If your children were asked to describe you, would they say that you are an angry and frustrated parent? Or would they describe you as a kind and gentle parent with a lot of patience? It pains me to think that my kids would refer to me as frustrated or angry, but it’s the truth. That’s why I’m working on ways to become a kinder and more patient parent.
As I study myself to see why I’m getting so flustered with my kids, I’m actually learning a lot. I’m learning that my anger is rooted in my own flaws and fear. Fear that I don’t want them to grow up displaying or developing my own character flaws, nor do I want them to “end up like someone I know”. I tend to get the most upset with kids when I feel that they are being aloof and/or careless. Not that I am either of those, but I struggle with ADD and I’m always losing things. My desire for my kids is for them to grow into focused and organized adults. So, when they say, “I lost ______.” or “I can’t find______.” It sets me off. Now that I know this, I’m working on it.
Now, don’t get me wrong. Children (and teens) know what buttons to push and it’s developmentally appropriate for them to test the limits and see how far they can go before mom or dad reels them back in. Sometimes, getting angry is an ABSOLUTELY appropriate response to something. We just have to catch ourselves before we blow a gasket and then feel bad or remorseful afterwards.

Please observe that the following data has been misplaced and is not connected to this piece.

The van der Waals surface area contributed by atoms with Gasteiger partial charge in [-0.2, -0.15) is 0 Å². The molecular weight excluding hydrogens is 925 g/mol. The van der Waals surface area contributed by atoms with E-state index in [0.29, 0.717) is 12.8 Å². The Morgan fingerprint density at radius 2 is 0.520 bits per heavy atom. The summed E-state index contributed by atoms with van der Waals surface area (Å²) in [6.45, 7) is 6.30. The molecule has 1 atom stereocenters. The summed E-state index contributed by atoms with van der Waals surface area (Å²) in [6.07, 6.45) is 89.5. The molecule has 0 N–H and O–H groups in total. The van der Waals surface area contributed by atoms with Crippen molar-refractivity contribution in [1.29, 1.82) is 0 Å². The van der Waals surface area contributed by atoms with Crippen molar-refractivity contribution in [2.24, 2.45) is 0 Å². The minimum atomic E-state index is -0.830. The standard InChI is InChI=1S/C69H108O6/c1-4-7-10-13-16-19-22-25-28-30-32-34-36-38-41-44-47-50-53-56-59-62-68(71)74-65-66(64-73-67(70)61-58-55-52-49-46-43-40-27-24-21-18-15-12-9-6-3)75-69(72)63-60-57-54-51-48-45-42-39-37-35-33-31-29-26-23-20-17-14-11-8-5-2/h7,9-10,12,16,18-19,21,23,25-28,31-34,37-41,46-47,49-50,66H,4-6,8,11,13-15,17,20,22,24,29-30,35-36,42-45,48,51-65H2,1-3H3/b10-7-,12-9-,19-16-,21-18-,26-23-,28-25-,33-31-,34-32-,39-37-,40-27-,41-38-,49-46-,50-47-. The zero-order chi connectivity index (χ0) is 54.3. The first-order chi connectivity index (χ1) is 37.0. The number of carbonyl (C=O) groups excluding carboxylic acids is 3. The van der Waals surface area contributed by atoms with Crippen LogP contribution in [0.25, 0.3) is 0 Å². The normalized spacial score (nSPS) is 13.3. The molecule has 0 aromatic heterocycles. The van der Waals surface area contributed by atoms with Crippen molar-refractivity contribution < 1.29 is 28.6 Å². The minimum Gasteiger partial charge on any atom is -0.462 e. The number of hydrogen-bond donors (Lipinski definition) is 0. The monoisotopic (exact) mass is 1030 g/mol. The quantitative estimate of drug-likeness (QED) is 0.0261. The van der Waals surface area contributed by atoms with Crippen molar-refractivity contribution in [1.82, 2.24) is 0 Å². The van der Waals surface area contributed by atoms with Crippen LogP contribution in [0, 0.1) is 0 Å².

The next time you utter the words, “Hurry up!” Think about what you’re saying. Yes, you may be late for work or school. Yes, they are moving at the speed of molasses. But whether they are tying their shoes or trying to zip up their jackets, let’s remember that each moment and each encounter with our child makes a lasting impression and no one is promised tomorrow. Also, do we want to pass our anxiety and “grown up frustrations” along to them? Whether we know it or not. It is contagious.
Well, if you truly need to work on this aspect of parenting, let’s work on them together and try these for starters:
- Feeling your patience being tested? Take deep breaths and think, “Patience in (as you inhale)….Love out (as you exhale).” Repeat as necessary.
- If mornings are the most frustrating. Try gradually getting everyone up a few minutes earlier to allow for those morning triggers that seem to cause frustration.
- Think of how patient and kind God is to you when you are disobedient, distracted, and don’t want to listen.
- Remember that saying things in the heat of the moment can be damaging to young minds, hearts and souls.
- Humble yourself. It’s okay to apologize if needed. It humanizes you as a parent and shows them compassion.
BMWK – Do you have any pointers on being a kinder and more patient parent?